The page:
Love and work: feminism, family and ideas of equality and citizenship, Britain 1900-39.
Innes, Susan K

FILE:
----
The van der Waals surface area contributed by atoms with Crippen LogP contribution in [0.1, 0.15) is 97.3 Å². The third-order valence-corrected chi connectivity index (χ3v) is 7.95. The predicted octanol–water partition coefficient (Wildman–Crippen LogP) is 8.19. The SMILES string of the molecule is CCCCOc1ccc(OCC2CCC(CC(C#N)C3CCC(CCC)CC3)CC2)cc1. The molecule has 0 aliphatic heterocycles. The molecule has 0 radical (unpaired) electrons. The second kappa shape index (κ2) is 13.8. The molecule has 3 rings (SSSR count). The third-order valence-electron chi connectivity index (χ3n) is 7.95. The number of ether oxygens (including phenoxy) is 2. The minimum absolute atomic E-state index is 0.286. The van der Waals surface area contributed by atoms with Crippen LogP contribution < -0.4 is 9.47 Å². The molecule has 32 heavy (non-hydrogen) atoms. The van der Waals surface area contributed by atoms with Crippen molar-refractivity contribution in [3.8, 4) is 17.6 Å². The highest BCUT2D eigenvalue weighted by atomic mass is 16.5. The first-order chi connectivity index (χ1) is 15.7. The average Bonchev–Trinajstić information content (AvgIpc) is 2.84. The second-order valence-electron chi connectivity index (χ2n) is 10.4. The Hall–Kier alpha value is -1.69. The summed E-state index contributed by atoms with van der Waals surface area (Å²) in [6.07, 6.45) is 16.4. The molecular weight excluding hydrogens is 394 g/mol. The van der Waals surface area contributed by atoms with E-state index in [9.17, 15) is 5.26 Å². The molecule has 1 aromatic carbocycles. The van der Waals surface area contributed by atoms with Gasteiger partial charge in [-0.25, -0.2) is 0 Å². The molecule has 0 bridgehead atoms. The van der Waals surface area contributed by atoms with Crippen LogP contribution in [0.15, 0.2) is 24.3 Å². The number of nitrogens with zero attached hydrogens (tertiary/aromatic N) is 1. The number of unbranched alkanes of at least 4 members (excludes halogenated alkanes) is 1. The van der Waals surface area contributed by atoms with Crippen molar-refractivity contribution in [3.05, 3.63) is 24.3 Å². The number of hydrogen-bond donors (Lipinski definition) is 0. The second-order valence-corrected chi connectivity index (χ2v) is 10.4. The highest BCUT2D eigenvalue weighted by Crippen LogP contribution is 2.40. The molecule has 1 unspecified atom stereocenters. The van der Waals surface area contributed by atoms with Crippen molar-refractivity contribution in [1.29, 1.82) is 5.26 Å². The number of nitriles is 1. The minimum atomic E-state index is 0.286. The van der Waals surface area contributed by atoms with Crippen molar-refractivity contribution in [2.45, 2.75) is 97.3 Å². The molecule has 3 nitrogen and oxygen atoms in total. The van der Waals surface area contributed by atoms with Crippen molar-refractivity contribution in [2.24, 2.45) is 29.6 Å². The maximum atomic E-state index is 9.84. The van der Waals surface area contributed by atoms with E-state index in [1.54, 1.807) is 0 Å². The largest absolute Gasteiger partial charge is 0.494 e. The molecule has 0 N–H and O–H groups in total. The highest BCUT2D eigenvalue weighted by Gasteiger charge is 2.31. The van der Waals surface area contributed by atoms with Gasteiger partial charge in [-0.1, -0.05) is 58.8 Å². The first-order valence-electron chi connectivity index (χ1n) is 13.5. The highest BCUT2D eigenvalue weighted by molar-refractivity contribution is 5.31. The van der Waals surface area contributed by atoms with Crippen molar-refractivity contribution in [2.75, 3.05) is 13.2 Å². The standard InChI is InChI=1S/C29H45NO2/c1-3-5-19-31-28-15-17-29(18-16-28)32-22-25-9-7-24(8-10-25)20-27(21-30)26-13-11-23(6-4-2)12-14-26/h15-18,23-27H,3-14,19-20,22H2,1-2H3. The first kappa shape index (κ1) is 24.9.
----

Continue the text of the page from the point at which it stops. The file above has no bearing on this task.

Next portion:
The thesis is a political history and a history of ideas. It is an account of social feminism in the early twentieth century as it sought to extend the ideal of equality to the family and social citizenshp to women in their family roles. Although first-wave feminism has been seen as predominantlv concerned with equality in public life. I argue that women's position in the farmly especially as mothers raised questions for the women's movement whch were addressed in a number of ways. At a time when state solutions to social problems seemed increasingly convincing this contributed to a shift in the relationshp between families and the state and suggests that organised women's advocacy may have played a greater part in creatlng a political consensus for state welfare provision than has been recognised. Ths forms the context for social-liberal feminism after 1918, exemplified by the Edinburgh Women Citizens' Association. The papers of the EWCA add a new dimension to knowledge of the women's movement in the inter-war period. They show an ambitious autonomous women's organisabon active at a time when feminism is believed to have been in almost terminal decline. They gave a strong sense of what citizenshp meant to newly enfranchsed women and the purposes to whch thev wished to put their new rights: their view of a distinctive women's citizenship drew on both a Victorian tradition of women's activism and on ideas wbch had been developed in pre-war socialist feminism. As a claim to influence in previously wholly male fora it was embedded within the discursive strengths and limitatlons of women's traditional arenas of power/knowledge, family and morality. My approach to these issues is through an analysis of primary texts including The Economic Foundations of the Women's Movement (1914) by Mabel Atkinson and Women: An Inquiry (1925) by Willa Muir, and secondary sources, mainly from recent feminist scholarship. My discussion of the interwar women's movement in Scotland is based on the papers of the EWCA (1918-1939). The thesis reflects on approaches to political theory and to history and argues that categorisations of the political and of feminism create problems of analysis. Ths calls for a theoretical framework whch situates political ideas and strategy within the disourses of gender of the time rather than in a privileged position outside and counter to it: I draw on aspects of cultural theory to develop this argument. A problematic relationshp between familv interests and women's equality runs through, and is made visible through women's movement history. This opposition is formed by the dichotomous positioning of private and public and of difference and equality and hence of the categories family and state. Atkinson's articulation of the demand bv women for love (sexual relationships and children) and work (economic and personal independence) names a refusal to resolve tlus opposition through a separation between those women who marry and have children and those who have public careers. Attempts to renegotiate the gender settlement as it affects private and family life have proved to be a great deal more difficult to carry through than is creatng a greater role for women in the public sphere, hard though that also may be. The repeated identfication of feminism with equality as access to public life is a consequence of the relative success of arguments from equality, but questions about how a 'male standard' creates difficulties for women in public life continue to be relevant. Redrawing the conceptual boundaries whch form ths tension calls for not a reassertion of difference or equality- but a parallel assertion of both: that equality is brought to the family and that at the same time the differences associated with family and caring roles are insistently brought into public life. In conclusion I comment on how the opposition between family responsibilities and gender equality has become one of the 'self-evidences' of our age and that it poses one of the most central questions for philosophy and politics: how to reconcile social and indvidual interests.